Even though CES proper doesn’t kick off for one more day, NVIDIA and ASUS are getting in an announcement a bit ahead of the curve relating to a new monitor. The two companies have been working on a new high-performance 1080p display aimed at competitive gaming that offers a blistering 360Hz maximum refresh rate,  50% faster than the current crop of 240Hz market leaders. The new monitor will be sold by ASUS as the ROG Swift 360, and is set to be available later this year.

Like other G-Sync projects, NVIDIA’s latest display endeavor looks to be an effort for the company to differentiate itself and its technology in a crowded market, this time by offering an LCD monitor with a rather absurd refresh rate.

The ROG Swift 360 itself is based on a 24.5-inch panel being supplied by AU Optronics, and which is capable of running at up to 360Hz. This is 120Hz faster than the current generation of high-end gaming monitors, which top out at 240Hz, and is an uncommonly large jump to make in a single generation. Unfortunately NVIDIA isn’t disclosing what type of panel is being used here, however all of the 24.5-inch 240Hz G-Sync monitors that have been released to date have been TN, so that’s a safe bet, especially with the kind of refresh rate NVIDIA and ASUS are looking to hit. The bigger question is whether this is a new panel from AUO, or if it’s a further overclocked version of their popular M250HTN01 panel.

NVIDIA and ASUS have not released much else with regards to technical details at this time. The monitor isn’t set to ship until later this year – which as we’re at the very start of the year, likely means it’s still several months off – so the companies undoubtedly still have some technical details to hammer out. Though as most of the work is in the panel and controller, it shouldn’t be too different from ASUS’s 240Hz ROG Swift PG258Q.


ASUS 360 Hz on left, 240 Hz on right. It is a TN Panel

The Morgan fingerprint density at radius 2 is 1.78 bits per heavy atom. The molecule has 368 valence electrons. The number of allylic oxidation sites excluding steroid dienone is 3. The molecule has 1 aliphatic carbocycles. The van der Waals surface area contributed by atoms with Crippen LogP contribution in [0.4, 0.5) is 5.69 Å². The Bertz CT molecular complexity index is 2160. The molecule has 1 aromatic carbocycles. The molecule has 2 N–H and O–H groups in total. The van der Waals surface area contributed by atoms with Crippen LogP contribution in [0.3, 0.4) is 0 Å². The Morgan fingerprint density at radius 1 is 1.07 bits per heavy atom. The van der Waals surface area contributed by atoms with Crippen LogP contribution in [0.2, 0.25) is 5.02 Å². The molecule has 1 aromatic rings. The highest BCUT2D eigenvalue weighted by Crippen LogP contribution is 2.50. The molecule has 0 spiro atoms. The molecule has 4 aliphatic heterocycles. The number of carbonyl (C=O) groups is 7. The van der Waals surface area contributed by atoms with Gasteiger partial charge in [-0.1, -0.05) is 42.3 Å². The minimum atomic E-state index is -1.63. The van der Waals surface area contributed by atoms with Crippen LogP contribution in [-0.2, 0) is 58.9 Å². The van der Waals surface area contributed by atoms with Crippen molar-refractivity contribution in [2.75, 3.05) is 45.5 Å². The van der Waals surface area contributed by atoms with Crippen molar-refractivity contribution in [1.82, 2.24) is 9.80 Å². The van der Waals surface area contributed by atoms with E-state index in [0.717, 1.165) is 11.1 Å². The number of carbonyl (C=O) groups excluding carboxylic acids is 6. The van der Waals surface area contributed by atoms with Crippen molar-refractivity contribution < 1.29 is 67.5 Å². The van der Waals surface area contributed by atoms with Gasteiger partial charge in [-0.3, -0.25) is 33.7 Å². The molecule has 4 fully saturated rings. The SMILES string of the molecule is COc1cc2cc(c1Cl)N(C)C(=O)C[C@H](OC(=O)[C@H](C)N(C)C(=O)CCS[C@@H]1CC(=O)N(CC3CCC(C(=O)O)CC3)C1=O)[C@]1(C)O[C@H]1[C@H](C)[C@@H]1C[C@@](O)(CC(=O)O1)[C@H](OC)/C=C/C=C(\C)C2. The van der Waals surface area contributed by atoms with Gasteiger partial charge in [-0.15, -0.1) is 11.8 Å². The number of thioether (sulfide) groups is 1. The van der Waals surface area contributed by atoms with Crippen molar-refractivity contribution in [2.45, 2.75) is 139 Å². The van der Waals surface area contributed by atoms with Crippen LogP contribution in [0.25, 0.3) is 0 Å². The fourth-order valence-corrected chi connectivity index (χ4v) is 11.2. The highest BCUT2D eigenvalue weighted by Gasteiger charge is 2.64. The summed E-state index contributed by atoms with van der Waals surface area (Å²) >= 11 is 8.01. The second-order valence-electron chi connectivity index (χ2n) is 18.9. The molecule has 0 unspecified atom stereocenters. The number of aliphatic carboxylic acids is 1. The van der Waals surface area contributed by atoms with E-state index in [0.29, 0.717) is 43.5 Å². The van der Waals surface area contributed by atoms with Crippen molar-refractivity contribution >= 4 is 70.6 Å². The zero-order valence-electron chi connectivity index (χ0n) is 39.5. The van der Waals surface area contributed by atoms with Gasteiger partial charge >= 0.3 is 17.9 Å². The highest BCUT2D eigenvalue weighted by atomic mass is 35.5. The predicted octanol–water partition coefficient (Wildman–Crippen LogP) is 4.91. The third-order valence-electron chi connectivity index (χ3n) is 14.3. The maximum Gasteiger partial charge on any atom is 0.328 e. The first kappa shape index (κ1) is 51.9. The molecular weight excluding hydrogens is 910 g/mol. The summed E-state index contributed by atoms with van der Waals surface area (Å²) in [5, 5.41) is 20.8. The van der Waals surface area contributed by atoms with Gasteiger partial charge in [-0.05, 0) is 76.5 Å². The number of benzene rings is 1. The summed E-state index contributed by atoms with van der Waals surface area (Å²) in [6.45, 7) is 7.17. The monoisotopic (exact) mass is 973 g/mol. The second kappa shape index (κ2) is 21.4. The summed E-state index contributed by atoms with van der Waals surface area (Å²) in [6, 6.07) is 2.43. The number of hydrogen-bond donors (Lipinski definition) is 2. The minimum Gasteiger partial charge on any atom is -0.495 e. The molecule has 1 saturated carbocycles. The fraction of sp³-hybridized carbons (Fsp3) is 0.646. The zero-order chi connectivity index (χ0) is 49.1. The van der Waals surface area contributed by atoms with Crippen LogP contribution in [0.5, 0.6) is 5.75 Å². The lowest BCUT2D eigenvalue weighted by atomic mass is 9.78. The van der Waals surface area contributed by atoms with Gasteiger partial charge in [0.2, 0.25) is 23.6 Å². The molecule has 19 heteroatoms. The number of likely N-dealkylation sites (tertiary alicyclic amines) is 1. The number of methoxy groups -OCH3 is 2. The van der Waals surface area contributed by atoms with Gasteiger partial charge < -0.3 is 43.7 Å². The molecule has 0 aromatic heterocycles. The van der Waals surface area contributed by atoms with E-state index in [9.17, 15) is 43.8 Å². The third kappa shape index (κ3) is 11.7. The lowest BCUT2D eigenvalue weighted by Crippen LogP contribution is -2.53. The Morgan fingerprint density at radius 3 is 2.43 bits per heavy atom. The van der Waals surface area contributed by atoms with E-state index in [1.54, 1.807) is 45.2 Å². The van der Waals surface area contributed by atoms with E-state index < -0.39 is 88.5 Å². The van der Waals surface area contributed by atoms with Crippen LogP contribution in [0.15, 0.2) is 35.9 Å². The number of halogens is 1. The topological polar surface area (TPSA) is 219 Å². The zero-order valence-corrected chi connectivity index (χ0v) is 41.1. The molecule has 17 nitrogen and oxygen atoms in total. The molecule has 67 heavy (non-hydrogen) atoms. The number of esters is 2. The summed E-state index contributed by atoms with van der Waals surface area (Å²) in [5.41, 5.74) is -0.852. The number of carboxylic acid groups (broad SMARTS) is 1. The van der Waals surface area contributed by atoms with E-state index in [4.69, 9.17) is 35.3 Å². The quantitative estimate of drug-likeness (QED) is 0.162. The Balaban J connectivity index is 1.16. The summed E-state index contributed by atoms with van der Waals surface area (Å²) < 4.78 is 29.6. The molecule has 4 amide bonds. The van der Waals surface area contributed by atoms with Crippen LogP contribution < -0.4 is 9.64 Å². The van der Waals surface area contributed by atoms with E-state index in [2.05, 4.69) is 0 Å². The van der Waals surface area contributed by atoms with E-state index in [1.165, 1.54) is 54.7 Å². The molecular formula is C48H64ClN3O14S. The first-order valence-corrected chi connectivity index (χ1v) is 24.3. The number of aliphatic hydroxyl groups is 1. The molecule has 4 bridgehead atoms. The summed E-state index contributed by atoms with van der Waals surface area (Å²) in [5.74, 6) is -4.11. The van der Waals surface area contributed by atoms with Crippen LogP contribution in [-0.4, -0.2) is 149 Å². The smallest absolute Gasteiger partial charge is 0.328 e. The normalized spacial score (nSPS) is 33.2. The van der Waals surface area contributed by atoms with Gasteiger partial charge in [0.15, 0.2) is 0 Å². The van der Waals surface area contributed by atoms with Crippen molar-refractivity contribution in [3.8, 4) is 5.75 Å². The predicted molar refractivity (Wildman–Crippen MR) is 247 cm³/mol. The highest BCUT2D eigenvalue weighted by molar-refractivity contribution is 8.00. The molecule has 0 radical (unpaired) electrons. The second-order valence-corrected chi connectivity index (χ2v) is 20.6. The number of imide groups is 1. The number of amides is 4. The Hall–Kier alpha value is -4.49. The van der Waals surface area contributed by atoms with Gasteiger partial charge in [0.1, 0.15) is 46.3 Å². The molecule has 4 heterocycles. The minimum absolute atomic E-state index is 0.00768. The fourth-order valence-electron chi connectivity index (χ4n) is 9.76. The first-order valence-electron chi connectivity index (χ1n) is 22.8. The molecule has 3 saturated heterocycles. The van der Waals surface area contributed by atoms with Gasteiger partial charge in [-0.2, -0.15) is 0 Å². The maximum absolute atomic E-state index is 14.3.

One thing that NVIDIA has confirmed, however, is that this will be a true G-Sync monitor, with NVIDIA supplying the monitor’s display controller. This is an important distinction not only for compatibility purposes, but because it means that the monitor supports full variable overdrive functionality, which will become increasingly important with such a wide refresh rate range. Even fast TN monitors still need to overdrive their pixels to hit high refresh rates, so the overdrive logic is practically as important as the panel itself in order to minimize ghosting. Though it goes without saying that with NVIDIA aiming to beat current generation monitors by 50%, it’ll be interesting to see just how well 360Hz works in practice, and if the monitor really is fast enough to make a 360Hz refresh rate useful.

The target market for the ROG Swift 360, in turn, is competitive gaming, as well as anyone who wants a competition-grade monitor. The benefits of higher refresh rates are pretty well known at this point – higher refresh rates make for smoother experiences and reduce rendering latency – and NVIDIA thinks that there’s still enough benefit to justify a 360Hz monitor. That said, with 240Hz monitors offering an already tiny 4.16ms frame time, the absolute benefit of 360Hz is small: that 50% jump in refresh rate only shaves off a further ~1.4ms at the monitor level (for a total of 2.77ms), which isn’t nearly as great as the jump from 60Hz to 120Hz, for example.

Still, NVIDIA has done their own research around the new monitor and player performance, finding that even with the diminishing returns, a 360Hz monitor did improve flick shot performance in Overwatch. As well, they measured a 14.5ms reduction in total (end-to-end) latency, going from 34.5ms at 240Hz to 20ms at 360Hz.

NVIDIA and ASUS will have the ROG Swift 360 on display this week at CES. So while the monitor won’t be on sale for a while yet, we should be able to get a first-hand look at how well NVIDIA’s future gaming monitor is set to perform.

Source: NVIDIA

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  • Awful - Monday, January 6, 2020 - link